Note (3): Richard Wilson was descended from Thomas Wilson, a Leeds wool merchant in the 17th century. The family had become rich by the next century.  One line of this family moved to London and produced Benjamin Wilson, the painter, and his son the British army general Sir Robert Wilson.  Meanwhile Christopher Wilson of the family lost both his father and mother in the 1780’s and was brought up as an orphan.  But he was the grandson of John Fountayne, the Dean of York, and inherited his estates and took the Fountayne name after the Dean’s death in 1802.

Note (4): James Wilson had sold his St. Vincent sugar plantation in the Caribbean and used the proceeds to buy this estate in England.

Note (5): Thomas Wilson founded the Wilson shipping line of Hull in 1822.  His family home of Tranby Croft near Hull, built in 1874, became well-known because of a gambling scandal involving the Prince of Wales in 1890.

Peter Wilson of Sotheby’s.  Peter Wilson was the architect of international art-auctions in the post-World War II period and of the growth of Sotheby’s, the London art-auction house that he headed for 22 years.

Born into Yorkshire landed gentry at Eshton Hall, he had joined Sotheby’s in 1936 as a porter in the furniture department and rose to be its Chairman in 1957.  Over the next two decades, he dramatically altered the art market by making art auctions not only respectable but also glamorous and one of the most popular ways to disperse art collectibles.

In the process, he transformed Sotheby’s from a small fine-arts auction house  sales were $2 million in the late 1930’s – into a $575-million-a-year enterprise that functioned in 21 countries and also dealt in real estate, stamps, livestock, automobiles and ships.

Peter Wilson did it by his expert use of publicity, mass marketing, jet travel, and his tireless energy and extraordinary knowledge of art.  This tall charismatic man was known to the writer Ian Fleming and some think that he was the inspiration for Fleming’s creation James Bond.  However, the real-life Peter Wilson was different.  His own marriage was dissolved in 1951 after his discovery of previously latent homosexuality.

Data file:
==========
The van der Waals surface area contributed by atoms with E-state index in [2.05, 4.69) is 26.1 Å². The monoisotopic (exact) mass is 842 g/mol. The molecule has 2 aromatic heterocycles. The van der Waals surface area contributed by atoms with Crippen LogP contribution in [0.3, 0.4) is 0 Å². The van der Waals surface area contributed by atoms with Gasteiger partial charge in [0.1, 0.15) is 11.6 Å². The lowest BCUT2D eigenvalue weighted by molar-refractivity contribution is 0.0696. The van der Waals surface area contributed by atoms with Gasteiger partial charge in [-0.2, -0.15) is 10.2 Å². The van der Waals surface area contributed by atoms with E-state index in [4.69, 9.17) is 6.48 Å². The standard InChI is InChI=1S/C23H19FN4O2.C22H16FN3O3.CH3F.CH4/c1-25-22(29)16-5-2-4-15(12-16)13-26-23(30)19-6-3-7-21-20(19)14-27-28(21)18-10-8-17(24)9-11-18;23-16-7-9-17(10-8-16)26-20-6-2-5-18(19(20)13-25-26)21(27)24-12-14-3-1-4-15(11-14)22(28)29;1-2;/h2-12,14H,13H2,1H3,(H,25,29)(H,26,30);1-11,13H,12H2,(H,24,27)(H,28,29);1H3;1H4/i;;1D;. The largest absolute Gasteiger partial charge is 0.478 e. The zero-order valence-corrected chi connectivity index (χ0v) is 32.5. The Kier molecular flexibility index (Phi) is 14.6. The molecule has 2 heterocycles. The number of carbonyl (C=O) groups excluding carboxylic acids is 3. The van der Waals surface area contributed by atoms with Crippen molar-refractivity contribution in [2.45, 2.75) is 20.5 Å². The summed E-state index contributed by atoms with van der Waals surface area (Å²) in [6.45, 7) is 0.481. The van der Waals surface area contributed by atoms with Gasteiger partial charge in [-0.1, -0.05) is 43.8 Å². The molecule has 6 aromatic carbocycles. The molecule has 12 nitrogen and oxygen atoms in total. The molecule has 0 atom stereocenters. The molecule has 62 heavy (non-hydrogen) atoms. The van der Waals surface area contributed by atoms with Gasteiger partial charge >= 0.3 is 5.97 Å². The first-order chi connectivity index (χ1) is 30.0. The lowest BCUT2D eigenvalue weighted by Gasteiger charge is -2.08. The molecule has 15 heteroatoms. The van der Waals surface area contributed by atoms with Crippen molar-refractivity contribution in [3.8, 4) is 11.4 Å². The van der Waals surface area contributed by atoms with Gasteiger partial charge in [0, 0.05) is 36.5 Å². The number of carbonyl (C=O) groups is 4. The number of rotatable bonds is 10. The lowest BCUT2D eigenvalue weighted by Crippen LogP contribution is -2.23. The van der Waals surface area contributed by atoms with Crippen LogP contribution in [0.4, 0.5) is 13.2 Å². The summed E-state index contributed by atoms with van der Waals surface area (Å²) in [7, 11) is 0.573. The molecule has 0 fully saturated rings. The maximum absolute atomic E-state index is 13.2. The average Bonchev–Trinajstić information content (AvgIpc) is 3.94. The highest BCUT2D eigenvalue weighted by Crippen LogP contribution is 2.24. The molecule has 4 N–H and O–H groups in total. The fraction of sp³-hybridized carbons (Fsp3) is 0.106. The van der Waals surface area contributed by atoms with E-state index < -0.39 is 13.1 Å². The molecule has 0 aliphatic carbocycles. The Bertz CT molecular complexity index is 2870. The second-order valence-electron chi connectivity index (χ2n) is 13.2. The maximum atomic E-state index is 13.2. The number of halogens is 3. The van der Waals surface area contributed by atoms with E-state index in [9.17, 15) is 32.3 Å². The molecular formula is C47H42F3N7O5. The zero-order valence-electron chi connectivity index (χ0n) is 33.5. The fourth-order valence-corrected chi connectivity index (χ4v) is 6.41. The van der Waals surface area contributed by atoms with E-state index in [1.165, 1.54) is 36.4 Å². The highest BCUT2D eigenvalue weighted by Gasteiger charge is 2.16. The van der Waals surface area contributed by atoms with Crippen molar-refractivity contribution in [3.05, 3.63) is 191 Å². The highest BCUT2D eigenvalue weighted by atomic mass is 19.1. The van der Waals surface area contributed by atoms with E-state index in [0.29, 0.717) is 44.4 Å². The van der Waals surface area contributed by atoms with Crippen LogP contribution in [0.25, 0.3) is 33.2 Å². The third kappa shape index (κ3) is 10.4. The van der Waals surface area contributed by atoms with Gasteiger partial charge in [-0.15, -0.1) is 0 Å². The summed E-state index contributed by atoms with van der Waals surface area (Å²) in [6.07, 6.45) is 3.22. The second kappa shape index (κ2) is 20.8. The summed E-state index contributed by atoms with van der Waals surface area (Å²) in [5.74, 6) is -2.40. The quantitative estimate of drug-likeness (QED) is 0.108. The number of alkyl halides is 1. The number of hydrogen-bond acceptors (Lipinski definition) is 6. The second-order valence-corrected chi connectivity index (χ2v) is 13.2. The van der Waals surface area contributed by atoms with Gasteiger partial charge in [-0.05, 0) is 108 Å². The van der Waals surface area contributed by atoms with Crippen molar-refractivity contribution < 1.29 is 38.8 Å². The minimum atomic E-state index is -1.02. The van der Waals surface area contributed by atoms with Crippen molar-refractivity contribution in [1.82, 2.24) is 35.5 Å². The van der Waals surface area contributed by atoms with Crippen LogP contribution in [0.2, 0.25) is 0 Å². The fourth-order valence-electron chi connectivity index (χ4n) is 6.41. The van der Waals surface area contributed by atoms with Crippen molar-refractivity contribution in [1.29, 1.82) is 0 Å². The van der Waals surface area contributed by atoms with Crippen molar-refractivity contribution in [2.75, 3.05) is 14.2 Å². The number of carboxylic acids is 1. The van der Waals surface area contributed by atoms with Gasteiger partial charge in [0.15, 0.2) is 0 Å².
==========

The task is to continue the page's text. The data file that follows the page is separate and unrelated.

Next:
The Martyr of Wigton and Her Brothers Who Fled.  In
1684 a Wigtonshire farmer named Gilbert Wilson and his wife attended conformist services. However, their
children had become attracted to the teaching of the Covenanters and attended
illegal ‘conventicles’ to hear their prayers and sermons.
Gilbert Wilson was fined for his children’s
nonconformity and his family was treated like outlaws.
The children took themselves into the hills
of upper Galloway and spent months hiding from the troopers.

Two of the daughters, Margaret and Agnes, were then found and imprisoned.  Their father secured Agnes’s release as she
was just thirteen at the time.  But
Margaret, aged eighteen, was pronounced guilty and killed by drowning through “being
tied to palisades fixed in the sand and there to stand until the tide overflowed her.”  She became known as the Wigton martyr.

Tradition has it that three Wilson brothers – Robert, Samuel and John – fled to Ireland in an
open boat that year, bringing with them two ancient wooden family armchairs.  They made their home at
Ballymena in county Antrim.

John Wilson of this family emigrated with his family to Bucks county, Pennsylvania in the
1730’s.  Some Wilsons departed for Australia
in the 1850’s.  Samuel Wilson prospered
there and returned to England thirty years later a rich man.

William Wilson the Braintree Jailer.  Apparently William Wilson the jailer lived in the jail building.  After his death in October 1646 the General Court “had some difficulty in persuading his widow Patience to move from her comfortable quarters in the jail building.”

Eventually it was decided six months later that widow Patience was “due for expenses her husband was at for laying out of charges in the prison and to be allowed her.” Patience went to the farm in Braintree and remained there until her death in 1663.

Their son Joseph lived in Andover and married Sarah Lord who was tried for witchcraft during the Salem madness.

Wilsons from Ireland to Pennsylvania and Beyond.  John Wilson, according to the family lore, was one of
the defenders of Londonderry during the siege by Jacobite forces in 1689.  His son John departed for America in 1729 and made his home in what was then still the frontier in Pennsylvania, Letterkenny township in the Cumberland Valley.  He was an elder of the Presbyterian church that was built there in 1737.  He died in 1773.